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ACK Delay causes and solutions.


AES ACK delay definition

An Acknowledge Delay will occur after an antenna cut or loss of communication with the network. An Acknowledge delay occurs when a Packet Acknowledge (P_ACK) is not received for a transmitted Data Packet within the programmed Acknowledge Delay time. (Default Ack Delay Time for the fire subscriber unit is 60 seconds).  An Acknowledge delay occurs when a Packet Acknowledge is not received for a transmitted Data Packet within the programmed Acknowledge Delay time.

What it boils down to is either your signal strength is weak (NetCom 6 or higher) or your signal acknowledgements are taking a few seconds to come back.  Yes, that can happen even if you have a NetCom of 5. The majority of the ACK Delays generated on the network I help maintain occur because of delayed acknowledgements not NetCom or 6 higher issues.

Some of you might be asking yourselves so what if I have acknowledgement delays my signals report on time in less than a minute and I passed my fire inspection WHO CARES? Well the problem is now that jurisdictions are requiring local notifications of radio faults.  The 2016 fire code focuses more on local notifications of radio issues including antenna cuts ac fails acknowledgement delays and other hardware issues.

Aes radios have a J4 Relay the main board that you can set up for normally open or normally close.






According to AES:

 Look for trouble with the antenna or its location, coax, connectors, transceiver, radio or electrical Interference or with the electronics itself. Maybe the subscriber is just to far away

From other devices in the network. The problem could also be with the other Subscribers or receiver it is attempting to communicate with.


That is too vague of an answer. The solutions I have come up with usually work.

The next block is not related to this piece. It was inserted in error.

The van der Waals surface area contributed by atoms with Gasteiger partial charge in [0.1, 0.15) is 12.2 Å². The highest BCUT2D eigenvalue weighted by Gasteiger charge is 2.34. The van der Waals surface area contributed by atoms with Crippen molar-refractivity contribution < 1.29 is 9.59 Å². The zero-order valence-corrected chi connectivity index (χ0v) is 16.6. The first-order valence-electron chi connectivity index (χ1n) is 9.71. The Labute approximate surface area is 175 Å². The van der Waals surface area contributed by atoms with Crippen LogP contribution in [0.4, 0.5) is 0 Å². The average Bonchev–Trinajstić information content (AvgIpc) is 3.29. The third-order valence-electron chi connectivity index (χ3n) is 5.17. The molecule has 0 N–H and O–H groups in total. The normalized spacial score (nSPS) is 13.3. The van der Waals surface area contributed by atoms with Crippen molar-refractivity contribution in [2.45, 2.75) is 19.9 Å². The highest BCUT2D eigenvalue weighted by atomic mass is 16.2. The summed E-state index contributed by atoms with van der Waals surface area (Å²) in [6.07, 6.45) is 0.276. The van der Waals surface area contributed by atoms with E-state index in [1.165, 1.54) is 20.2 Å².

1. (This is our problem on our network usually.) The subscriber can be directly talking to an IP LINK instead of other radio units around it.  I know it makes sense that you would want a radio to talk directly to the data node but the problem is data nodes are always busy and can delay signal confirmation.   We have some units with remote antennas that jump 20 miles to talk to a repeater on a building 70 stories in the air vs AES units or repeaters closer to its location.  A stronger antenna is not always better.  To find out if this is happening to you use the NMS Google Earth to view the paths. Right click on a path and it will tell you how far it travels.  You can also check the paths using the Linux interface they have for the AES receiver.

NMS example of ack delay accounts





  1. Sometimes or most of the time techs will install the rubber ducky antennas and tighten the washers by hand. The problem with that is the washer does not dig into the can and create good enough grounding. This can cause signal strength issues, NetCom, and ACK Delays.


  1. The AES install manual for 7788 units instructs techs to ground the radio using the Green nut on the right middle side of the radio. That goes to earth ground. I’ve been told by techs on site it has improved their signal strength.


  1. Sometimes ACK Delays are caused when your radio is NetCon 6 or higher. If you have a handheld programmer hit shift + f4 at the same time to get the NetCon rating.  It should be at NetCon 5 all the time.  If not check the rubber ducky install or battery and or install a remote antenna.  



  1. I have noticed that some ACK Delays occur when a radio starts repeating too many signals. It is normal for some Subscribers to repeat RF packets originating from other Subscribers, to convey those packets along their route toward an IP Link. However, excessive packet repetition by a single Subscriber may reduce network efficiency and cause delays. I have witnessed units 5 to 15 miles away talking to specific radios and ignoring many radios around the immediate area.   Check in your NMS software for the TOP REPEATERS section.


  1. Sometimes radios are programmed incorrectly and the test interval is off. Each Subscriber normally transmits Check-in messages at regular, pre-set intervals. AES recommends setting the Subscriber Check-in interval to 23:45. A shorter time interval increases RF traffic in the network. When a radio checks in it submits a bunch of data. Once a day is fine but multiple times an hour is a no no.




I think I covered everything that can cause an ACK Delay but if I missed something leave a comment. If this helps, leave a comment. 

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